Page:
“The remarkable thing about these measures is that while both of them [the second, directed at landowners, asking them to either build on or give up empty land] will be attacked by opponents as a lurch to the left, they will nevertheless prove hugely popular with the public.”In this respect David Clark is right. The public remain stubborn ‘small c’ conservatives, but retain a mischievous left wing streak. Most would renationalise the railways tomorrow if they could.
There’s nothing wrong with a bit of easy populism. I’ve been pleading to see more of it. The odd tough on crime measure would be nice.What Ed’s speech has shown is that he has pretty much abandoned trying to woo the swing voter. He obviously thinks they won’t be necessary. He may still capture the ex Lib Dems, but after yesterday’s showing he’ll be able to count on the backing of disgruntled Tories on one hand.
I was pleased to see the environment getting a mention and a nod to one million green jobs, however unrealistic this appears. Green issues have been scandalously sidelined by this government. Short termism always wins the day.The passages on Murdoch and the NHS shamelessly played to the gallery. I’m afraid I thought some of his comments on the NHS were ill judged. This has not been a good year for health professionals. Whether you believe the coalition wish to privatise the hell out of the NHS or not, shouldn’t detract from recent or past cases of negligence and appalling standards of care that have made headlines.
The reaction by GPs at being told they should work out of hours and on weekends in return for their ample salary has been unedifying. Miliband was right that Labour resuscitated the NHS, but the needlessly overgenerous salaries to GPs and consultants is evidence of money not well spent when times were good.
I’m getting increasingly irritated by the “We Love the NHS” mantra that all Labour supporters feel we must chant ad nauseum. The NHS is a vital institution that needs to be preserved. It does some things extremely well, and others not so. It is not beyond criticism. A little humility for scandals such as Mid-Staffs, which happened on Labour’s watch, wouldn’t go amiss.My overall worry is that this speech will keep the status-quo as it is. Those who loved it were going to vote Labour anyway. Those unsure of Ed Miliband may have been impressed by his delivery, his warmth, but still scratching their heads as to why they should vote for him. Decent guy, likeable guy, they would have thought, but my future PM? Unlikely.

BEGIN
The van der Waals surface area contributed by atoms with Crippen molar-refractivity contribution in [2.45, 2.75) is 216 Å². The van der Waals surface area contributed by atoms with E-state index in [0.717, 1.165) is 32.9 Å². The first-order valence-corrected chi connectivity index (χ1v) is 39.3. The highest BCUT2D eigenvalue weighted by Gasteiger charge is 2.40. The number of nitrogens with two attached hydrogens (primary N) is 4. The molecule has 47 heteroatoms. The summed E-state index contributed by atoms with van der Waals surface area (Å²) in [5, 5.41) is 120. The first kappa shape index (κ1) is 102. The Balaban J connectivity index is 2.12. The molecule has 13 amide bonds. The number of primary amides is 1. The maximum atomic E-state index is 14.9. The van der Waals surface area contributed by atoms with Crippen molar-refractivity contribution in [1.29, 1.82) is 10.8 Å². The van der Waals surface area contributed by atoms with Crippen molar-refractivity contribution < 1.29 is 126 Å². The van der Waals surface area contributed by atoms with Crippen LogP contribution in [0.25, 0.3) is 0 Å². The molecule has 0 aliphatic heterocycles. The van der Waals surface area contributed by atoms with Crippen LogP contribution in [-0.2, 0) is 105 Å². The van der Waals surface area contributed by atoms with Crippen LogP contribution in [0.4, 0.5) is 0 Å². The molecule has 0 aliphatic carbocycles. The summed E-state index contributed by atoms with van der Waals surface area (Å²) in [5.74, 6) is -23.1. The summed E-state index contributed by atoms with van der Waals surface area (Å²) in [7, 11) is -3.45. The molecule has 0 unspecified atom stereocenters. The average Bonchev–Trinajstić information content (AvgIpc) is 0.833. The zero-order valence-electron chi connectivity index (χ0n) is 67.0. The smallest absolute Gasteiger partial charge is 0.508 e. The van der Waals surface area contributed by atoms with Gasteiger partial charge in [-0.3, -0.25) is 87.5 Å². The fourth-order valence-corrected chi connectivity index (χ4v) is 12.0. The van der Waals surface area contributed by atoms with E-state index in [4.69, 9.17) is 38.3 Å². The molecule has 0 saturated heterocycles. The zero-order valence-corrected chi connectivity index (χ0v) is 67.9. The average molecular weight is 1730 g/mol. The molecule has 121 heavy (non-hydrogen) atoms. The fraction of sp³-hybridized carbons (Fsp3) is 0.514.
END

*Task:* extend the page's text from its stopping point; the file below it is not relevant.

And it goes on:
Again, this leaves us as we were, but now three and a half years on.What Ed’s performance did do was convince me further that Labour must do all they can to push for the leaders’ debates on TV. I think Ed will come out of them well. This will be essential floating voter territory. A couple more populist ideas are a must. Think public transport and those weary commuters in the South-East. Their votes are sorely needed. Or maybe not, if yesterday is anything to go by.
This comment piece was first published on Labour Uncut on Wednesday 25th September 2013